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Author Topic: Clerical Celibacy  (Read 1405 times) Average Rating: 0
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minasoliman
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« on: June 06, 2005, 10:16:09 AM »

I am having trouble finding out how clerical celibacy came about in the Bishopric and higher.

Some told me the Council of Nicea of which St. Paphnute recommended it, and then canonized it.  However, other sources say the exact opposite, that St. Paphnute, a celibate man himself, was against enforcing celibacy.  In addition, there are no canon (not even the EO later ones) that enforce celibacy as a PREREQUISITE to the Bishopry.

The closest thing I got on the EO side was the Council in Trullo that had a canon that stated that a married priest, if elevated to the Bishopric, should be seperated from his wife, and his wife would go to a convent, or something like that.

How about us OO's?  Since when were all bishops supposed to be celibate?

Xrictoc anecti!

Mina
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« Reply #1 on: June 07, 2005, 08:48:56 AM »

I also would like to ask, does it count against the man up for the position if he perhaps "sowed some oats" as a youth?  Or dont they get into that as long as from that point on he is celibate??  Just curious.
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« Reply #2 on: June 07, 2005, 09:04:34 AM »

Mina,

in his book Orthodox Church, +Kalistos says that celibacy of Episkopos  (as a norm) started in 6th or 7th century and that office was open "exclusively" to those with monastic "backround" (as a norm) somewhere in 14th century.

Other than that... I really do not know.

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minasoliman
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« Reply #3 on: June 07, 2005, 09:32:33 AM »

Hmmm...I wish Bishop Kallistos got into more details, but I guess I'll thoroughly review the 6th and 7th Centuries to find out...in any case, I was trying to look for some sources, but I don't go to St. Vlad's, so if anyone has these, I would really appreciate it.  I'm going to give them in a message I sent to a Greek Bishop, who's probably really busy to reply sooner:


Quote
Dear Your Grace,

There's this one article that is very interesting, by Rev. John Behr.  Here's the source:

"Reflections on the Question of Episcopal Celibacy," St Vladimir's Theological Quarterly 36:1-2 (1992) 141-9.

I also looked up the canons in the Council in Trullo, although EO, yet was interested to read what it has to say.  While one of the canons does seperate a bishop from his wife, it implies that celibacy was not a prerequisite in the Byzantine Church (and Rome at the time) for the Episcopate office.

What intrigues me is that both EO and OO traditions hold that the Bishopric has to have been a monk, or at least celibate before episcopal ordination, but I can't find where this tradition comes from.  Perhaps the strong monastic movements in the early Nicene centuries, but the Council in Trullo, in a way still brings the thought of tradition that episcopal celibacy was required, but celibacy before that was not.

I would also like to look at these:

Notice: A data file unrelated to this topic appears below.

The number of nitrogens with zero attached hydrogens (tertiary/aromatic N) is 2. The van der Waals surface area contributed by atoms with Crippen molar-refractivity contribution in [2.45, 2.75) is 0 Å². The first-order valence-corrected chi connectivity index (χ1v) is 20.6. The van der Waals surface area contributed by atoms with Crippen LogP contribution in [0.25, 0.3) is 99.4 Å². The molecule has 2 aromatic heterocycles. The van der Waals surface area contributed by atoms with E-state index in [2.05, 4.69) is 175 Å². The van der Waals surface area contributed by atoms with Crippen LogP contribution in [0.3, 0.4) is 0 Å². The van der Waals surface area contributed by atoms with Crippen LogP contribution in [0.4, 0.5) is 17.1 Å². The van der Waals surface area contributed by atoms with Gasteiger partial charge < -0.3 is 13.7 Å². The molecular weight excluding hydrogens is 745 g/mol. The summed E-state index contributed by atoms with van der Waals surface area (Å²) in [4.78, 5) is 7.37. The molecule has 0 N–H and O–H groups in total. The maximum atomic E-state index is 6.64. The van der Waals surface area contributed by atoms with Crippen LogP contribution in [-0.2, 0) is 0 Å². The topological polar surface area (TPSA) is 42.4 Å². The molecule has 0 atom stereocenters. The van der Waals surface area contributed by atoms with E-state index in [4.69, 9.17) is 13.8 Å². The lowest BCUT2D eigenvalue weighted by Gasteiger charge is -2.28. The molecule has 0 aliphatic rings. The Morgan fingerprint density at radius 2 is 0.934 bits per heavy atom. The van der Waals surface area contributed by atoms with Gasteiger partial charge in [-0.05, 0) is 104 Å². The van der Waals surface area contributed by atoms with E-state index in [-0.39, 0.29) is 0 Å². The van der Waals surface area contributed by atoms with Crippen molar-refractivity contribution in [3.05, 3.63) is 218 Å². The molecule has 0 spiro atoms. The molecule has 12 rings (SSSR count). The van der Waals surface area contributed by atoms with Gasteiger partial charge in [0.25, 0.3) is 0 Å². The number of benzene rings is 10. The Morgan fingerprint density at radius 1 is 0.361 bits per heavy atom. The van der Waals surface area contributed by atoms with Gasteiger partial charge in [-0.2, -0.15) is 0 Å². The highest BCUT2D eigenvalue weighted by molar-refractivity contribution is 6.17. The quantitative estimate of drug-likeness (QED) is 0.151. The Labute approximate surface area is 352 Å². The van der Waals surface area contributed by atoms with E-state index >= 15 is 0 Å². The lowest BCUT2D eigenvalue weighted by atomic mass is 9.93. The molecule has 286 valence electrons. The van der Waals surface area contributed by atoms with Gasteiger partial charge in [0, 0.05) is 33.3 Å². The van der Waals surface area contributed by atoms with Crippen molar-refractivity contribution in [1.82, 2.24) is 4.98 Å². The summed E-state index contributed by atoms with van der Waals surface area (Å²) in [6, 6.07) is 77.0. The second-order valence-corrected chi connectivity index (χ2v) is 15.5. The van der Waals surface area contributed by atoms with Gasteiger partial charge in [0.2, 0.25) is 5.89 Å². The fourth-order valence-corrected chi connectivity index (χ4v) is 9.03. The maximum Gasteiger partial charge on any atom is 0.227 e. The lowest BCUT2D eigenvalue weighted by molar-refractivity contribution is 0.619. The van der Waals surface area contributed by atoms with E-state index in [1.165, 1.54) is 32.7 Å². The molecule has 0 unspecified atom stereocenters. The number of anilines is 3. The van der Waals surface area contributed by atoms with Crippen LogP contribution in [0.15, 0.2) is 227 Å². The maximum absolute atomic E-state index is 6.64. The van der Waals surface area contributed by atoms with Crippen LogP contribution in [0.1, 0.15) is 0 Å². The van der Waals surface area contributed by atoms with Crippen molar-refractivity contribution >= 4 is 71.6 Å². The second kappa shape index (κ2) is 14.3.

"The Council in Trullo: Issues Relating to the Marriage of Clergy," Greek Orthodox Theological Review 40 (1995), 183-199
(John H. Erickson)

And the following articles by Most Reverend Peter (L'Huillier)

"Mandatory Celibacy as a Requirement for Episcopacy: The Council 'In Trullo'," Greek Orthodox Theological Review 40 (1995), 213-219

"Reflections on Episcopal Celibacy: A Rejoinder to John Behr," St Vladimir's Theological Quarterly 36 (1992), 149-151

"Episcopal Celibacy in the Orthodox Tradition," St Vladimir's Theological Quarterly 35 (1991), 271-300

"Clerical Celibacy," Eastern Churches Review 3 (1971), 268-276

And perhaps, by the same author, I would like to look at this one, that my answer my personal question as well that pertains to the Orientals:

"Canonical Traditions of the Orthodox Church and the Oriental Churches," Greek Orthodox Theological Review 16 (1971), 163-172

I know you're probably can't get all these articles, but if you can get at least the first article by Fr. John Behr and Archbishop Peter's reply ("Rejoinder") to that article.

Thank you Your Grace.

Xrictoc anecti!

Mina Soliman

So St. Vlad people, wishing you do all you can to share Grin.

Xrictoc anecti!

PS  Perhaps, the Council in Trullo caused the selection of monks for bishops due to rarely anyone who would seperate himself from his wife.
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« Reply #4 on: June 07, 2005, 11:34:28 AM »

I also would like to ask, does it count against the man up for the position if he perhaps "sowed some oats" as a youth? Or dont they get into that as long as from that point on he is celibate?? Just curious.

As far as I know, widowers can be made bishops.
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Tikhon29605
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« Reply #5 on: June 07, 2005, 04:33:25 PM »

Yes, a windowed priest can MOST DEFINATELY be made a bishop.
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Tikhon29605
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« Reply #6 on: June 07, 2005, 04:34:01 PM »

oops! LOL A widowed priest. Not a "windowed priest" LOL
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Ebor
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« Reply #7 on: June 07, 2005, 04:41:20 PM »

oops! LOL A widowed priest. Not a "windowed priest" LOL

I should probably refrain....but I can't

How do you open his windows?  Click on the icons, of course...

(then again he might have an Apple... better stop now)

R,d & h.

Ebor
(N.B. no disrespect is intended, just humour)
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